Duplessis simply did not trust the federal government. The Quebec premier of the 1930s, 1940s and 1950s even turned down federal money in aid of post-secondary education, arguing that schools were exclusively provincial territory. After his death, Duplessis’ successors quickly recognized his refusal of federal funds to be cutting off one’s nose to spite one’s face and enthusiastically accepted the virtually-no-strings-attached money from Ottawa.
If Jason Kenney aspires to be a latter-day, Alberta version of Maurice Duplessis, the rest of Canada should tell him: “Fill your boots. It will be no skin off our backsides.”
Government should finally tackle oil and gas subsidies
Sadly, Kenney’s aggressive manner, coupled with the rise of a fringe separatist movement in Alberta, have too many Ottawa insiders doing a lot of hand-wringing. After all, didn’t Kenney’s federal Conservative allies just win all save one seat in Alberta and Saskatchewan, leaving the two provinces with no place at the federal table of power?
That’s true, although the results are as much artifacts of the first-past-the-post electoral system as of popular will in the two provinces.
Hundreds of thousands of voters in Saskatchewan and Alberta voted NDP, Liberal and Green, with very little to show for it, just as, in 2015, hundreds of thousands of Atlantic Canadians voted for parties other than Trudeau’s Liberals, with nothing to show for it. The Liberals won every Atlantic seat in 2015.
In any case, the current Liberal government is not shut-out in western Canada. It has, in fact, 15 seats in the west, 17 if you include the Yukon and Northwest Territories. The Liberals have seats in both Manitoba and British Columbia. That’s a lot more than Justin Trudeau’s father had in the 1980 election, in which the elder Trudeau’s entire western contingent consisted of two seats in Manitoba.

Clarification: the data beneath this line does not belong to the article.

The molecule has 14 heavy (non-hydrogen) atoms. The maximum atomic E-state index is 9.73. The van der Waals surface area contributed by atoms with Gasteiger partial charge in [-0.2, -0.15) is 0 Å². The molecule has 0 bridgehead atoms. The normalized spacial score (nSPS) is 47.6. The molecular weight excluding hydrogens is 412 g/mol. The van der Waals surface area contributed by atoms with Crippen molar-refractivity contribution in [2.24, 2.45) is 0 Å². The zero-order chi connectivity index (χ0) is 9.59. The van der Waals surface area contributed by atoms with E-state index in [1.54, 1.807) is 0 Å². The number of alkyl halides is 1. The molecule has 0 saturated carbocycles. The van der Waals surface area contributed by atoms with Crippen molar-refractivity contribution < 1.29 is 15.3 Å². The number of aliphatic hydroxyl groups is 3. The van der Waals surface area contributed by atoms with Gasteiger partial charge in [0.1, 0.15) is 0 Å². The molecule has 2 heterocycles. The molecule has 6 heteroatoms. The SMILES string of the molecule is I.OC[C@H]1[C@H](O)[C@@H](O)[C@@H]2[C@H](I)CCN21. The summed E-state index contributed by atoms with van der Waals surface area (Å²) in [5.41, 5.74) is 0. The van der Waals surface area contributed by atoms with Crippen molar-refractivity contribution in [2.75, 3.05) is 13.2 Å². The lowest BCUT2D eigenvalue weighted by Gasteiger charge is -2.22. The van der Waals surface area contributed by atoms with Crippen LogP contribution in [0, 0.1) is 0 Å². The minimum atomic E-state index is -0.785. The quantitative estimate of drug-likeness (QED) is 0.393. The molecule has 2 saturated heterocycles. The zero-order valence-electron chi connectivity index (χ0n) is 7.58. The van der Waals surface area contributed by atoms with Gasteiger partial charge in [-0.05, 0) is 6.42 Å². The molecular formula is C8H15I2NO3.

Canada somehow survived.
Once the federal Parliament gets going again, and we hear voices from the progressive opposition as well as the truculent climate-change-who-cares gang, we can hope the national political discussion will focus as much on the need to do something for a burning planet as on Jason Kenney’s exaggerated claims of victimhood.
Indeed, if the Liberals really mean it when they say they intend to ramp up their game on climate change, they might take seriously the issue they avoided during their first term, that of federal subsidies for oil and gas.
Those subsidies are controversial. The petroleum industry says they do not even exist, because they do not take the form of funds directly doled out to oil and gas companies.
Oil and gas subsidies are, for the most part, tax measures, such as write-offs for exploration; but objective observers, such as the federal environment commissioner, consider them to be genuine subsidies all the same.
In her spring report, the last in her tenure in the role, Environment Commissioner Julie Gelfand expressed extreme disappointment at the lack of progress on climate change.
“Slow action on climate change … is disturbing,” she said.
Gelfand, in essence, set out a clear challenge for the new government.
“For decades,” she wrote, “successive federal governments have failed to reach their targets for reducing greenhouse gas emissions, and the government is not ready to adapt to a changing climate. This must change.”
Will the new minority Parliament bring the change we need?
Karl Nerenberg has been a journalist and filmmaker for more than 25 years. He is rabble’s politics reporter.
Image: Government of Alberta/Flickr